George Relles

Here’s where pedestrians must “share” car lanes with cars at the busy Storke entrance to Camino Real Market place.

4. It’s time for our city planners to work with the Camino Real Marketplace to make it pedestrian-friendly. Have you ever bobsledded down the Matterhorn in your underwear or raced the bulls at Pamplona on a pogo stick (you on the pogo stick, not the bulls)? Well, neither would be as challenging or perilous as trying to walk across Storke Avenue into the Camino Real Marketplace because once you get across you suddenly realize, “Gee, there is NO SIDEWALK to get from the street into the parking lot.” Pedestrians must compete in the street entry with automotive traffic blazing in or out of the shopping center!

George Relles

Here’s the crossing from Camino Real Marketplace to Albertson’s shopping center without a crosswalk or signal.

Similarly life-threatening and foolish would be trying to cross the street on the west side of the Marketplace to shop at Albertson’s Shopping Center because there are no crosswalks at either entry. Huh? You mean I’m supposed to get in my two-ton car in order to move 70 feet to the other parking lot safely?

The Marketplace and Goleta should be able to work together for pedestrian safety. Remember, a dead pedestrian is a poor shopper.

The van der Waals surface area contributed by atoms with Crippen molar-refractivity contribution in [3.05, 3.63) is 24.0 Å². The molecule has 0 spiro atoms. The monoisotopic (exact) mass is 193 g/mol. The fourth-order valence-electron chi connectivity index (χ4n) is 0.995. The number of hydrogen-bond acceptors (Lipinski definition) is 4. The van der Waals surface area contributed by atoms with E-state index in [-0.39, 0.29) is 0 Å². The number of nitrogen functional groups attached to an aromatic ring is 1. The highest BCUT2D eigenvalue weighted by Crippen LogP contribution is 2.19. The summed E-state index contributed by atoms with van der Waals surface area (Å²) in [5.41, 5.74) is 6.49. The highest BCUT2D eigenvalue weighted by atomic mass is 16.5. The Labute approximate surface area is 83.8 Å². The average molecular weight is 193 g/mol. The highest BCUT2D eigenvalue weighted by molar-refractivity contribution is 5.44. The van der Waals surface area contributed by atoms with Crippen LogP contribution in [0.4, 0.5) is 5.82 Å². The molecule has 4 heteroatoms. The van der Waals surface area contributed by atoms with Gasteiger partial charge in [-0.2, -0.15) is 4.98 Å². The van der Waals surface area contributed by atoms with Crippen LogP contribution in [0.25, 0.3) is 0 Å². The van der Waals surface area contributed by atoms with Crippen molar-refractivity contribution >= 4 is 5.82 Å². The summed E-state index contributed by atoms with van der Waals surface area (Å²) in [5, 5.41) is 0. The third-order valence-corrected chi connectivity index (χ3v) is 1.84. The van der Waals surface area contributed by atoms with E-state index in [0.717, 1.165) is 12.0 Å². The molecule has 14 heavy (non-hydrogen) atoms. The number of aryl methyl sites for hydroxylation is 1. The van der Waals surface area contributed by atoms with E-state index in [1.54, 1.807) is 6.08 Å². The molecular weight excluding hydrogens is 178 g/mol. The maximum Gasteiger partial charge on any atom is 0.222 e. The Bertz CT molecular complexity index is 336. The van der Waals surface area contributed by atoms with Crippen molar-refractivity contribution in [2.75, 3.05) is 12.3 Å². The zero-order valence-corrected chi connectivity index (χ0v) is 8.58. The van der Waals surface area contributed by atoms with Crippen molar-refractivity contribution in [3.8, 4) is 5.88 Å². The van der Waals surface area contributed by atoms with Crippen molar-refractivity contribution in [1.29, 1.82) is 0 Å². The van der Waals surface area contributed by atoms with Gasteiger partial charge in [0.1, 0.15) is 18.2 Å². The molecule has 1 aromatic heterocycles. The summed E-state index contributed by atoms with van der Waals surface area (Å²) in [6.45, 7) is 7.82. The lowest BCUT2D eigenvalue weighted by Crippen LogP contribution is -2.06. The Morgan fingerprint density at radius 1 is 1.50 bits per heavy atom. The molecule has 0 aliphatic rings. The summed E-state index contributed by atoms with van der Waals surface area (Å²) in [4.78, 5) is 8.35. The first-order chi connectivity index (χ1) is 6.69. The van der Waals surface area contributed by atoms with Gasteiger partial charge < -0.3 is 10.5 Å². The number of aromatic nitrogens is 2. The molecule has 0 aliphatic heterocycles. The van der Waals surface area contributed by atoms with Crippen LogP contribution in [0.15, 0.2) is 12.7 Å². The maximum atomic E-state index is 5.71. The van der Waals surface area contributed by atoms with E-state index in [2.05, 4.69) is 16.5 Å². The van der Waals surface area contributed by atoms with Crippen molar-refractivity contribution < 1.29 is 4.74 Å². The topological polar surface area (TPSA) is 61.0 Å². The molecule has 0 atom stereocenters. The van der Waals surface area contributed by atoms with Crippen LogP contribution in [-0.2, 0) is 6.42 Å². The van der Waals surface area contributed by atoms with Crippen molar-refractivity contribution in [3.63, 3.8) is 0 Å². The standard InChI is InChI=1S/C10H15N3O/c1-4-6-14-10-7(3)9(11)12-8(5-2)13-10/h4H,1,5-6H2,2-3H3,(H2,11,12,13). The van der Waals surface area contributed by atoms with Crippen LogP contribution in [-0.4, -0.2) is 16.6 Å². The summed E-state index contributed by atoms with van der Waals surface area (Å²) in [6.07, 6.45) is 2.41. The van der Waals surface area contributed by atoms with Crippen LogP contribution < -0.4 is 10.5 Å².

5. Now, with gas prices setting oil drillers’ hearts atwitter, is a great time to promote bicycling in Goleta. A good start would be creating a Hollister bike lane that does not stop suddenly and dump you into the traffic lanes as you enter Old Town Goleta. Despite protests by people who worship at the Church of the Eternal Combustion Engine, every person who rides a bike is essentially donating to motorists a parking space and room on the road.

Cycling reduces the competition for gasoline and reduces the need for road repairs. And cyclists contribute to our health by not adding toxins to the air or car accident victims to emergency rooms. Please resolve to meaningfully promote biking in Goleta.

6. And isn’t it time to find funding to complete an overcrossing of Highway 101 near the Camino Real Shopping Center? The funding for this that came from the approval of the Camino Real shopping center vanished like students on semester break, but the need has only increased. For convenience and safety’s sake, let’s fund and build it.

7. And finally, now would be a good time to fund recycling receptacles for public places such as shopping centers. You can’t walk more that a few feet in downtown Santa Barbara without running into a recycling container. In Santa Barbara they are as ubiquitous as that city’s tiled roofs, palm trees, and yogurt shops. Why not in Goleta?

Do Goleta’s public spaces really have to look like the aftermath of a tornado that hit a junk food buffet? Let’s provide our major shopping areas with a few well-placed recycling containers for cans and plastic bottles.

Gee, making resolutions for others is so much fun that it’s hard to quit. I can think of so many more — maybe resolving that graffiti miscreants use disappearing ink? But I’ll stop here in order to wish our hopeful readers a happy new year, as our planet spins speedily toward the opportunity 2011 will bring for another round of resolutions.